Remembering Eugene Winters

He always had a smile on his face

Photo courtesy Laurel Hill Center

Eugene Winters was a friend to anyone in need, according to those who remember him. 

Before his death, he participated in the Frequent User Service Engagement (FUSE) outreach program with Laurel Hill Center to address his mental health and drug issues and was awaiting admittance into Homes For Good’s supportive housing The Commons on MLK. 

Winters was born in Henderson, Nevada, but lived most of his life in Lane County, according to an interview he did with Laurel Hill Center in 2019. Winters lost both of his parents at an early age, but he lived his life with their advice to make the best out of everything, he said in an interview for a story in the nonprofit’s annual report.

St. Vincent de Paul’s (SVdP) Emergency Services Director Roxann O’Brien remembers that Winters always had a smile on his face and that he was grateful. When she was videotaping the opening of the Dusk to Dawn program at Highway 99, she says she interviewed Winters, who expressed how happy he was to be able to stay somewhere out of the cold. 

Growing up, Winters worked on farms and joined the Job Corps, a federal program that provides education and vocational training for men and women ages 16 to 24. He loved working on trails, he told Laurel Hill.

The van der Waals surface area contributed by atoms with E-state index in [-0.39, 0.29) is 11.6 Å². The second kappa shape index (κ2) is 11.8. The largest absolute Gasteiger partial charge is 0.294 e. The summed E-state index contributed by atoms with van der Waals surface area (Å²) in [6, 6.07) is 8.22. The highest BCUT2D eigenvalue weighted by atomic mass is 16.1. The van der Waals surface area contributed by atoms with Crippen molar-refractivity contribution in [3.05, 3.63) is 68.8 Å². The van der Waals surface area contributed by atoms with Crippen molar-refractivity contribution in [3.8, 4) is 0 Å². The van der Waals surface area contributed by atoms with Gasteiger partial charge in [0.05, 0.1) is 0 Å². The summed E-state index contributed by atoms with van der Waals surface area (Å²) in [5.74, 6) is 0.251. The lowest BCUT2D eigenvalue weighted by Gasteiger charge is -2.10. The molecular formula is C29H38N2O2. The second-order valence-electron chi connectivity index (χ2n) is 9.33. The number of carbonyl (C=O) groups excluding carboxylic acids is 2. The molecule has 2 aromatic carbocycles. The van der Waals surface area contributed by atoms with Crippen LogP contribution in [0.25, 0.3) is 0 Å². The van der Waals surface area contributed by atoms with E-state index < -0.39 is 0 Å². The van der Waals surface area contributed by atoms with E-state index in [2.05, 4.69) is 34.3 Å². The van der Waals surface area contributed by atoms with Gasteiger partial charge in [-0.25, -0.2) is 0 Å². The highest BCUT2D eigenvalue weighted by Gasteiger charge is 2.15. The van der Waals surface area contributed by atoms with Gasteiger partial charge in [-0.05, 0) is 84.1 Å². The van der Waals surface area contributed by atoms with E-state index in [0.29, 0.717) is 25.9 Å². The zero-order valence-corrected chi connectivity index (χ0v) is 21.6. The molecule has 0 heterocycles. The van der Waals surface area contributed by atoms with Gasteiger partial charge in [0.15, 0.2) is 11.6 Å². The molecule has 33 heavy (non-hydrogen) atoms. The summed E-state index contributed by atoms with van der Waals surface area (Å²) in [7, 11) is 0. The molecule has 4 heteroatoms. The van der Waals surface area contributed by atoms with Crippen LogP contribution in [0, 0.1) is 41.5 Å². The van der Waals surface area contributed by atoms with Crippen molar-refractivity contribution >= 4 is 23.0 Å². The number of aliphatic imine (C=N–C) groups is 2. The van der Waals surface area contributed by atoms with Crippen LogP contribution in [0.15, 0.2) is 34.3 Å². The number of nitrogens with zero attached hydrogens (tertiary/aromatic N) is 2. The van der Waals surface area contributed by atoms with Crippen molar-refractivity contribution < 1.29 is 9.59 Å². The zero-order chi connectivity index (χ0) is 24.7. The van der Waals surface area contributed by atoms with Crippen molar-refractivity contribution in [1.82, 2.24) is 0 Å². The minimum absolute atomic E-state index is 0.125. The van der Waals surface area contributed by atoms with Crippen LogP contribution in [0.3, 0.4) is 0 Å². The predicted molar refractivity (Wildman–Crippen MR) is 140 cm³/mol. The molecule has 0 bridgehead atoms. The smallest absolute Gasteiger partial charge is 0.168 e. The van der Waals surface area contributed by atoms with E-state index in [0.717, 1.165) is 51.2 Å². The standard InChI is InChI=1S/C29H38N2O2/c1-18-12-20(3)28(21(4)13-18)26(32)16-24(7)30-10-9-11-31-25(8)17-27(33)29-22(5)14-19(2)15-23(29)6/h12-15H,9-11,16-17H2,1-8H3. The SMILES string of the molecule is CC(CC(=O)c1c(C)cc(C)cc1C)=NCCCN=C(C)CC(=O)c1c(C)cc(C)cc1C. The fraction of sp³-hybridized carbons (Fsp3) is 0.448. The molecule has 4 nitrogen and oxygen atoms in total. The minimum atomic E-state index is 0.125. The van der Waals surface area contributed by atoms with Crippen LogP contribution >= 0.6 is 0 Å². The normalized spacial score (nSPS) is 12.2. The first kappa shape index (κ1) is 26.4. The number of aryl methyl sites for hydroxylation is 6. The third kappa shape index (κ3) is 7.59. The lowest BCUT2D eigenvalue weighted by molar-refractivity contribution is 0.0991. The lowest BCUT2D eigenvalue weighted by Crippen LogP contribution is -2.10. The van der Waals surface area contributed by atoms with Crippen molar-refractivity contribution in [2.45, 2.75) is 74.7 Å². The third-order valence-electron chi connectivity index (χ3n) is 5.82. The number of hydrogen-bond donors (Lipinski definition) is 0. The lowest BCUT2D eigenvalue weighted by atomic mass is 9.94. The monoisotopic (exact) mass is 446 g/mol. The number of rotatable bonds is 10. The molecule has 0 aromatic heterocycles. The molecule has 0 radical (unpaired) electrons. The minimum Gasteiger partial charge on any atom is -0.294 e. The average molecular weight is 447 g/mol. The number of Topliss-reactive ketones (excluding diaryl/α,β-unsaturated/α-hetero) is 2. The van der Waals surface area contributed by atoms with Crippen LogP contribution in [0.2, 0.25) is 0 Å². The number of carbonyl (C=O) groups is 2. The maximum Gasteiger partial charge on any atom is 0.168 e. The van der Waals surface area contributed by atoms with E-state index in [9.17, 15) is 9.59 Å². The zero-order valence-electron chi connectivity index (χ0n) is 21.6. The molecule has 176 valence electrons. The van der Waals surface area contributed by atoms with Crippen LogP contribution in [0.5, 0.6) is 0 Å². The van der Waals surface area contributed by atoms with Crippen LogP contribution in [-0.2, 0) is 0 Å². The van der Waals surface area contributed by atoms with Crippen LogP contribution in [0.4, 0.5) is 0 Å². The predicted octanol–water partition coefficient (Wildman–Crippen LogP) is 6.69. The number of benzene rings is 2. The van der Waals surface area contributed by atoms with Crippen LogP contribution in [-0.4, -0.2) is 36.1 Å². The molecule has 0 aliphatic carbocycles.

Kayla Pollard, an employee at SVdP, says Winters was delightful and thought everyone was his friend, often saying, “I love you, friends.” He would make gifts for people, such as bracelets. And he would make a square with his fingers to take a mental photo of people “because you had changed his life, and it was for his internal database,” she says.  

Before enrolling in FUSE in 2019, Winters had been homeless off and on for years and had not seen a primary care physician or have any consistent treatment for his behavioral health needs, according to Laurel Hill’s 2019 annual report. FUSE is a partnership between Lane County government and ShelterCare that helps find stable housing for those who are chronically homeless and are frequent users of resources such as emergency rooms and jail. 

Winters struggled with drugs and his mental health and had gone through most of the local social service programs, O’Brien says. 

Despite his struggles, he always had a positive outlook on life, according to Laurel Hill staff who worked with Winters. They say he would always ask, “Hello, how are you and your beautiful family?” and would end by saying, “Thank you, beautiful family!” Winters was awarded the 2019 Inspiration award by the FUSE Street Outreach team. 

Winters moved into housing thanks to FUSE but lost it months before his death after violating the lease agreement, according to court documents. He was staying at a motel and was within a week of being admitted to The Commons on MLK, where O’Brien says he would’ve received the mental health treatment he needed.

On April 2, he was found dead in the Willamette River near Skinner Butte Park. He was 59.

“He was a ray of sunshine. He was the best,” Pollard says.

Eugene Weekly seeks to run an obituary for every person who dies homeless in Lane County in 2021. This is the sixth we’ve published so far. If you know of someone who has died here while homeless this year, please let us know at